Smith said the Army has come a long way in making sure it’s inclusive.

“There are policies, programs and activities that provide for whomever people are, whatever their orientation is,” he said. “We have DEI, and as an Army, I think we are good on the diversity and equity part. The inclusive part was always a struggle. How do we pay it forward? How do we showcase to people who are behind us, who are asking, ‘Is there a place for me in this Army? Can I be myself? Can I be successful? Who has paved the way for me?’”

Inclusiveness focuses on treating everyone with dignity and respect. One of the Army’s goals is that everyone should feel valued, and they know that if they are struggling with orientation or identity, they are not alone; that there are people out there they can go to and ask for advice or assistance.

Smith pointed out areas where there has been DEI progress.

“We’ve opened combat arms to women,” he said. “We have leaders who are part of the LBGTQ+ community who are successful commanders. We allow certain platforms to recognize all groups. We we have EEO (Equal Employment Opportunity program) observances or monthly activities for multiple groups. Those are ways to recognize the Army hears those communities and recognizes they may be a small part of the population, but still matter.”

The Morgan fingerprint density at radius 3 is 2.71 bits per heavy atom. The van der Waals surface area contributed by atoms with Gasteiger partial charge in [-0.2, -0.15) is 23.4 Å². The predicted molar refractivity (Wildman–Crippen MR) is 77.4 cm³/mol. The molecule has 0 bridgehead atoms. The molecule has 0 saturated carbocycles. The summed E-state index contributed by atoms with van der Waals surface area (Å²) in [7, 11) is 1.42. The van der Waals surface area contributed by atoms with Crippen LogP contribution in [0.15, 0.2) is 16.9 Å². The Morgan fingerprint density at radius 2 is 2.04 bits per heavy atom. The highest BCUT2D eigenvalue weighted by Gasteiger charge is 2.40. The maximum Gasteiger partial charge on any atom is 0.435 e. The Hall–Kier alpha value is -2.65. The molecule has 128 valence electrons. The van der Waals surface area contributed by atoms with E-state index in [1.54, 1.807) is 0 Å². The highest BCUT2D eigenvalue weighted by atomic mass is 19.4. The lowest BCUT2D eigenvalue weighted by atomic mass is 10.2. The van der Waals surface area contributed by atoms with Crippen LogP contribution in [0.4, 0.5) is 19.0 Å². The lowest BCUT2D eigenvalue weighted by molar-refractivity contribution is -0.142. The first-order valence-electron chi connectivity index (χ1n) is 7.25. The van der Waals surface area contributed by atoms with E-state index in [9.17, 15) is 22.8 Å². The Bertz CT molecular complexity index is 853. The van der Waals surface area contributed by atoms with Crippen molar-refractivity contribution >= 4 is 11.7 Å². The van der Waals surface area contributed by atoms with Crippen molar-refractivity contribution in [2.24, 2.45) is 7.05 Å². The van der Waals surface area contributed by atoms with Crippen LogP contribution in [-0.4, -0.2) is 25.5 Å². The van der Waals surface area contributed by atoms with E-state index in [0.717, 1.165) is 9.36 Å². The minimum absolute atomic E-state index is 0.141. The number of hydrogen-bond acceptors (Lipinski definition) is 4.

Smith said it’s important for those Soldiers who are part of the LBGTQ+ community to “pay it forward,” to share what they’ve learned and overcome with those who might be unsure if they can be successful in the Army.

“I am proud to openly serve, and I stand with all of our service members, civilians and families who defend our great nation to wish our LGBTQI+ servicemembers, civilians and allies a Happy Pride,” Smith said. “It is my continued hope and strong belief that all minorities and LGBTQI+ servicemembers will continue to find people in our Army and community that recognize us for who we are. Paraphrasing from my pastor, who I hear every Sunday, no matter where you come from, what you believe or doubt, what you feel or don’t feel, or whom you love, you are welcome. This is a great inclusive message for all of us.”

Despite the challenges LGBTQ+ Army Soldiers and civilians face, their commitment to service has made the military stronger and the nation safer. Lloyd J. Austin III, the Secretary of Defense, drove that point home.

“If you’re fit and you’re qualified to serve, and you can maintain the standards, you should be allowed to serve.” Austin said.

The bottom line is a person can be all they can be in the Army, regardless of background, heritage or sexual orientation. The Army has provided tools to advance DEI initiatives across the board. No matter who you are, in the Army you can be successful. A person doesn’t have to serve in silence. They can choose their own career path.

“As I stated when I had the privilege of taking command in 2021, if we could be or do just two things moving forward: Be inclusive and listen,” Smith said. “Our Army’s guiding principle is People, and to treat everyone with dignity and respect. We all don’t have to agree, but together we are always stronger.”